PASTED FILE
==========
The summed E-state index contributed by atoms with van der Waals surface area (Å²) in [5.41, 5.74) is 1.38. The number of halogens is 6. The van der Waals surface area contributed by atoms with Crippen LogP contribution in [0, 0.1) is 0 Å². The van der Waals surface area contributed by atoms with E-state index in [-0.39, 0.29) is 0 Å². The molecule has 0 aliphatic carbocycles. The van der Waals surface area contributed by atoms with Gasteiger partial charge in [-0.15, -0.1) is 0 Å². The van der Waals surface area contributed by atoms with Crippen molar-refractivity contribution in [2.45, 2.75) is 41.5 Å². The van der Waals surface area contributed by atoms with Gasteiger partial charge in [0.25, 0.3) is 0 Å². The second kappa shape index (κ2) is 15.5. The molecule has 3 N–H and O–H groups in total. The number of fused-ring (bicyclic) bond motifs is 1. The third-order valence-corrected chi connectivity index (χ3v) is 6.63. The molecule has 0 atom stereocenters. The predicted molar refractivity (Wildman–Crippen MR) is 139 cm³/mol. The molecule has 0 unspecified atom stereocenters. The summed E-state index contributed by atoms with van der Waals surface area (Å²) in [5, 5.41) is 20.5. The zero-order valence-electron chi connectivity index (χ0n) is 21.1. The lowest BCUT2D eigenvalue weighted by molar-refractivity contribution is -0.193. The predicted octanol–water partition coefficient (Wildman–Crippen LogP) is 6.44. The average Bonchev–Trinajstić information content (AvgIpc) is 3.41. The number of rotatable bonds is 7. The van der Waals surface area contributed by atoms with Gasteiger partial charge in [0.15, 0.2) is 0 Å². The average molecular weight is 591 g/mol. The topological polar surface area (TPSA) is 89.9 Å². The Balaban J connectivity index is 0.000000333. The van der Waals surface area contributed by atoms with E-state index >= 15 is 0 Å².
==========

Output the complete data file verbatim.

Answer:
The summed E-state index contributed by atoms with van der Waals surface area (Å²) in [5.41, 5.74) is 1.38. The number of halogens is 6. The van der Waals surface area contributed by atoms with Crippen LogP contribution in [0, 0.1) is 0 Å². The van der Waals surface area contributed by atoms with E-state index in [-0.39, 0.29) is 0 Å². The molecule has 0 aliphatic carbocycles. The van der Waals surface area contributed by atoms with Gasteiger partial charge in [-0.15, -0.1) is 0 Å². The van der Waals surface area contributed by atoms with Crippen molar-refractivity contribution in [2.45, 2.75) is 41.5 Å². The van der Waals surface area contributed by atoms with Gasteiger partial charge in [0.25, 0.3) is 0 Å². The second kappa shape index (κ2) is 15.5. The molecule has 3 N–H and O–H groups in total. The number of fused-ring (bicyclic) bond motifs is 1. The third-order valence-corrected chi connectivity index (χ3v) is 6.63. The molecule has 0 atom stereocenters. The predicted molar refractivity (Wildman–Crippen MR) is 139 cm³/mol. The molecule has 0 unspecified atom stereocenters. The summed E-state index contributed by atoms with van der Waals surface area (Å²) in [5, 5.41) is 20.5. The zero-order valence-electron chi connectivity index (χ0n) is 21.1. The lowest BCUT2D eigenvalue weighted by molar-refractivity contribution is -0.193. The predicted octanol–water partition coefficient (Wildman–Crippen LogP) is 6.44. The average Bonchev–Trinajstić information content (AvgIpc) is 3.41. The number of rotatable bonds is 7. The van der Waals surface area contributed by atoms with Gasteiger partial charge in [0.15, 0.2) is 0 Å². The average molecular weight is 591 g/mol. The topological polar surface area (TPSA) is 89.9 Å². The Balaban J connectivity index is 0.000000333. The van der Waals surface area contributed by atoms with E-state index >= 15 is 0 Å².